Intake frequency of fish and serum levels of long-chain n-3 fatty acids: A cross-sectional study within the Japan Collaborative Cohort Study

Kenji Wakai, Yoshinori Ito, Masayo Kojima, Shinkan Tokudome, Kotaro Ozasa, Yutaka Inaba, Kiyoko Yagyu, Akiko Tamakoshi, Mitsuru Mori, Yutaka Motohashi, Ichiro Tsuhi, Yosikazu Nakamura, Hiroyasu Iso, Haruo Mikami, Yoshiharu Hoshiyama, Hiroshi Suzuki, Hiroyuki Shimizu, Hideaki Toyoshima, Shuji Hashimoto, Shogo KikuchiAkio Koizumi, Takashi Kawamura, Yoshiyuki Watanabe, Tsuneharu Miki, Chigusa Date, Kiyomi Sakata, Takayuki Nose, Norihiko Hayakawa, Takesumi Yoshimura, Akira Shibata, Naoyuki Okamoto, Hideo Shio, Yoshiyuki Ohno, Tomoyuki Kitagawa, Toshio Kuroki, Kazuo Tahjima

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Abstract

Background: Several investigations have adopted self-reported intake frequency of fish as a surrogate for intake of long-chain n-3 fatty acids, for which protective effects against cancer have been suggested. Whether reported fish consumption reflects the fatty acid intake, however, has to be elucidated. Methods: We examined the association between intake frequency of fish and serum long-chain n-3 fatty acids (weight percentage of total fatty acids) among 1,257 control subjects (631 men and 626 women), aged 40-79 years, in case-control studies nested in the Japan Collaborative Cohort Study. All the subjects were not fasting when blood was drawn. Serum fatty acids were determined by gas chromatography. Results: In men, intake frequency of fresh fish and dried or salted fish was significantly but weakly correlated with serum levels of eicosapentaenoic (EPA), docosapentaenoic (n-3) (DPA), and docosa-hexaenoic (DHA) acids; the age-adjusted Spearman correlation coefficients ranged from 0. 11 to 0. 18. In women, fresh fish consumption was somewhat associated with serum EPA (Spearman correlation coefficient = 0.12) as was dried or salted fish consumption with serum DPA (0.11). A rising trend in geometric means of serum EPA, DPA, and DHA was found with an increasing intake frequency of fresh or dried/salted fish in both sexes. The geometric means adjusted for age and participating institution in the highest intake category were higher than those in the lowest by 7% to 40%. Conclusions: A population with high self-reported frequency of fish intake, as a group, may have higher bioavailability of long-chain n-3 fatty acids than one with low frequency.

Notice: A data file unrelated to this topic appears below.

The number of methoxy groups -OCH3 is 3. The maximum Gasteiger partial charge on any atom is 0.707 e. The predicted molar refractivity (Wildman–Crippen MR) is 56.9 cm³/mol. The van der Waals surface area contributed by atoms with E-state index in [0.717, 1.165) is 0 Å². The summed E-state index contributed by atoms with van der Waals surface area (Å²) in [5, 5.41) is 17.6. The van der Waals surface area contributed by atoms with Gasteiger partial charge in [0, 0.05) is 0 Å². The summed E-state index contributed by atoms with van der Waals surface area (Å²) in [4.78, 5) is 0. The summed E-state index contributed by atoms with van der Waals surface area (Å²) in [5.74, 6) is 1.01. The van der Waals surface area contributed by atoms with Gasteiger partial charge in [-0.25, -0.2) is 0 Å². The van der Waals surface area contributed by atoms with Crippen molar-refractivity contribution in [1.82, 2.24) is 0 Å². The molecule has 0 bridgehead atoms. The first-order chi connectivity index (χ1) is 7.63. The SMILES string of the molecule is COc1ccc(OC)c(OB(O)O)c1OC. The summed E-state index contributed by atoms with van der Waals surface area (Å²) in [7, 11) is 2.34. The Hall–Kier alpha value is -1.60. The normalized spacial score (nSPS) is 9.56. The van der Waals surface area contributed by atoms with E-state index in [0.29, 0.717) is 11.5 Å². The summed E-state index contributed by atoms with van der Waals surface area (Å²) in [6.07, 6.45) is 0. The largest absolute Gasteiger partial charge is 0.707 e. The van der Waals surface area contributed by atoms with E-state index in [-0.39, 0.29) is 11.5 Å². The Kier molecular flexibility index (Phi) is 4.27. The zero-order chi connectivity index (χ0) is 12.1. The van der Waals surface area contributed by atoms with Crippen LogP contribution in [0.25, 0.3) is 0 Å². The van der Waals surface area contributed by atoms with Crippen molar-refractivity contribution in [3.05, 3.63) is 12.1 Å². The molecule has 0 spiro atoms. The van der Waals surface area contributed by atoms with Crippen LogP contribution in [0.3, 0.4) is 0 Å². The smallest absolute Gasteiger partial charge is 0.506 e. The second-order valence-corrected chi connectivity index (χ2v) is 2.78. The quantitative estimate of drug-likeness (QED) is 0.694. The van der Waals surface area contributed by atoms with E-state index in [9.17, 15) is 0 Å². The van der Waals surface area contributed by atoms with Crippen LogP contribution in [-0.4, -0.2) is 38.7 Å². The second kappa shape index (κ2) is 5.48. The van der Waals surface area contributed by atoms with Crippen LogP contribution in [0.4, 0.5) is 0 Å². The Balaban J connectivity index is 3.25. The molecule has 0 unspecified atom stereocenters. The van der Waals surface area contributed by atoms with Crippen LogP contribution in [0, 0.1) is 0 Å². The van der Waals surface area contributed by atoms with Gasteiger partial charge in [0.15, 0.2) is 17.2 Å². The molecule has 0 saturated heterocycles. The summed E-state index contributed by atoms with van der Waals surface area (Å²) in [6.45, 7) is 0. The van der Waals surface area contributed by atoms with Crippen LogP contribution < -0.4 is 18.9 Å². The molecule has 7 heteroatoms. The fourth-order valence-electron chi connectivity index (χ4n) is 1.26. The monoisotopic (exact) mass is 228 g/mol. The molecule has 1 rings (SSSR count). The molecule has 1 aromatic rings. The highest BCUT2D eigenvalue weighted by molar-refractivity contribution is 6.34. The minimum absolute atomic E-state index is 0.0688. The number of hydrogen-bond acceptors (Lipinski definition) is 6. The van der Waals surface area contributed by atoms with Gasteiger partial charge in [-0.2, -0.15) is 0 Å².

Original languageEnglish
Pages (from-to)211-218
Number of pages8
JournalJournal of epidemiology
Volume15
Issue number6
DOIs
Publication statusPublished - 07-11-2005

All Science Journal Classification (ASJC) codes

  • Epidemiology

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    Wakai, K., Ito, Y., Kojima, M., Tokudome, S., Ozasa, K., Inaba, Y., Yagyu, K., Tamakoshi, A., Mori, M., Motohashi, Y., Tsuhi, I., Nakamura, Y., Iso, H., Mikami, H., Hoshiyama, Y., Suzuki, H., Shimizu, H., Toyoshima, H., Hashimoto, S., ... Tahjima, K. (2005). Intake frequency of fish and serum levels of long-chain n-3 fatty acids: A cross-sectional study within the Japan Collaborative Cohort Study. Journal of epidemiology, 15(6), 211-218. https://doi.org/10.2188/jea.15.211